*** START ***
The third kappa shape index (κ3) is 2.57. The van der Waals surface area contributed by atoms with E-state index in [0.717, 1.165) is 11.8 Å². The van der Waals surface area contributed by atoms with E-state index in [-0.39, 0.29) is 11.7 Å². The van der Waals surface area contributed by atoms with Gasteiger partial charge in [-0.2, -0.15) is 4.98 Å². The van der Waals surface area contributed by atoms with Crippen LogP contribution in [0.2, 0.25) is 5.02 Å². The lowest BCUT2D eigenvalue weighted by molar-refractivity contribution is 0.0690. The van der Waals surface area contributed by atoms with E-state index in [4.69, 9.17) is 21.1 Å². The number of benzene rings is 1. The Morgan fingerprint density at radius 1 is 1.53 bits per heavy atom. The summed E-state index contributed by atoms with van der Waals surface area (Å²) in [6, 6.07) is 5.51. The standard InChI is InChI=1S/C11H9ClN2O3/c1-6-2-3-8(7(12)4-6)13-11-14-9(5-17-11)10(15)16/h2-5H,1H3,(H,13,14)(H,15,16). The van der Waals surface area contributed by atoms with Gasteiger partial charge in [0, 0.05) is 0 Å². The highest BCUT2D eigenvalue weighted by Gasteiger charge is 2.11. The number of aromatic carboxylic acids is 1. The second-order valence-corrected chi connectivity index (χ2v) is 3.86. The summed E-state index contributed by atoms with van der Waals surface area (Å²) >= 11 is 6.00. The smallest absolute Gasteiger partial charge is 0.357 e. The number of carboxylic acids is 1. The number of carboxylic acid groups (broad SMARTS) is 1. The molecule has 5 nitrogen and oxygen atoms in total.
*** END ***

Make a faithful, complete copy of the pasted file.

The third kappa shape index (κ3) is 2.57. The van der Waals surface area contributed by atoms with E-state index in [0.717, 1.165) is 11.8 Å². The van der Waals surface area contributed by atoms with E-state index in [-0.39, 0.29) is 11.7 Å². The van der Waals surface area contributed by atoms with Gasteiger partial charge in [-0.2, -0.15) is 4.98 Å². The van der Waals surface area contributed by atoms with Crippen LogP contribution in [0.2, 0.25) is 5.02 Å². The lowest BCUT2D eigenvalue weighted by molar-refractivity contribution is 0.0690. The van der Waals surface area contributed by atoms with E-state index in [4.69, 9.17) is 21.1 Å². The number of benzene rings is 1. The Morgan fingerprint density at radius 1 is 1.53 bits per heavy atom. The summed E-state index contributed by atoms with van der Waals surface area (Å²) in [6, 6.07) is 5.51. The standard InChI is InChI=1S/C11H9ClN2O3/c1-6-2-3-8(7(12)4-6)13-11-14-9(5-17-11)10(15)16/h2-5H,1H3,(H,13,14)(H,15,16). The van der Waals surface area contributed by atoms with Gasteiger partial charge in [0, 0.05) is 0 Å². The highest BCUT2D eigenvalue weighted by Gasteiger charge is 2.11. The number of aromatic carboxylic acids is 1. The second-order valence-corrected chi connectivity index (χ2v) is 3.86. The summed E-state index contributed by atoms with van der Waals surface area (Å²) >= 11 is 6.00. The smallest absolute Gasteiger partial charge is 0.357 e. The number of carboxylic acids is 1. The number of carboxylic acid groups (broad SMARTS) is 1. The molecule has 5 nitrogen and oxygen atoms in total.